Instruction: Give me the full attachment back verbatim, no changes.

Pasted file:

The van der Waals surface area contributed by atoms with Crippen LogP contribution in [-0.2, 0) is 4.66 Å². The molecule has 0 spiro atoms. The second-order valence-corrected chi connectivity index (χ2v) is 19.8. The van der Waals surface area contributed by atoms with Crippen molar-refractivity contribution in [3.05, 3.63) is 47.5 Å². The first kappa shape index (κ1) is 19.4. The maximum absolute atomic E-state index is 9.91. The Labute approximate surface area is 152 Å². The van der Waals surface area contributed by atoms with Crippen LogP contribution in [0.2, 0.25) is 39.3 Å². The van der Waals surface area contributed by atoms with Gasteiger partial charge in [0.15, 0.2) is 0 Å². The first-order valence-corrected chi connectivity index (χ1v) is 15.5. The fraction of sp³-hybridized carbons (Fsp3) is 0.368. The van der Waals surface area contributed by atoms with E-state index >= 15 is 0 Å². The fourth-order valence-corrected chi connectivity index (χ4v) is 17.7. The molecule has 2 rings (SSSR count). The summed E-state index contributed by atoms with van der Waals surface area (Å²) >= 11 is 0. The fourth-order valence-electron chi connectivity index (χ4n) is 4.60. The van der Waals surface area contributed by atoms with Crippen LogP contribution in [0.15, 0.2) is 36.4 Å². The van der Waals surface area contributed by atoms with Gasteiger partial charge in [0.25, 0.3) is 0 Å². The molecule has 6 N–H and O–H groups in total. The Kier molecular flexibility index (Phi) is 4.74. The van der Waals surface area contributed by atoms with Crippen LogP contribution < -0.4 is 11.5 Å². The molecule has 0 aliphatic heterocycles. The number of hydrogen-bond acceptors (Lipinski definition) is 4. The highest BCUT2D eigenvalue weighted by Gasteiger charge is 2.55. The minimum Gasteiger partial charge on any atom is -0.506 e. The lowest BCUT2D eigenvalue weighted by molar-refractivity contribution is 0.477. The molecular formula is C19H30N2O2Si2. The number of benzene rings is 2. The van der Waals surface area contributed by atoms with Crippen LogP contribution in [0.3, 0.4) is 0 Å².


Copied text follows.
The van der Waals surface area contributed by atoms with Crippen LogP contribution in [-0.2, 0) is 4.66 Å². The molecule has 0 spiro atoms. The second-order valence-corrected chi connectivity index (χ2v) is 19.8. The van der Waals surface area contributed by atoms with Crippen molar-refractivity contribution in [3.05, 3.63) is 47.5 Å². The first kappa shape index (κ1) is 19.4. The maximum absolute atomic E-state index is 9.91. The Labute approximate surface area is 152 Å². The van der Waals surface area contributed by atoms with Crippen LogP contribution in [0.2, 0.25) is 39.3 Å². The van der Waals surface area contributed by atoms with Gasteiger partial charge in [0.15, 0.2) is 0 Å². The first-order valence-corrected chi connectivity index (χ1v) is 15.5. The fraction of sp³-hybridized carbons (Fsp3) is 0.368. The van der Waals surface area contributed by atoms with E-state index >= 15 is 0 Å². The fourth-order valence-corrected chi connectivity index (χ4v) is 17.7. The molecule has 2 rings (SSSR count). The summed E-state index contributed by atoms with van der Waals surface area (Å²) >= 11 is 0. The fourth-order valence-electron chi connectivity index (χ4n) is 4.60. The van der Waals surface area contributed by atoms with Crippen LogP contribution in [0.15, 0.2) is 36.4 Å². The van der Waals surface area contributed by atoms with Gasteiger partial charge in [0.25, 0.3) is 0 Å². The molecule has 6 N–H and O–H groups in total. The Kier molecular flexibility index (Phi) is 4.74. The van der Waals surface area contributed by atoms with Crippen LogP contribution < -0.4 is 11.5 Å². The molecule has 0 aliphatic heterocycles. The number of hydrogen-bond acceptors (Lipinski definition) is 4. The highest BCUT2D eigenvalue weighted by Gasteiger charge is 2.55. The minimum Gasteiger partial charge on any atom is -0.506 e. The lowest BCUT2D eigenvalue weighted by molar-refractivity contribution is 0.477. The molecular formula is C19H30N2O2Si2. The number of benzene rings is 2. The van der Waals surface area contributed by atoms with Crippen LogP contribution in [0.3, 0.4) is 0 Å².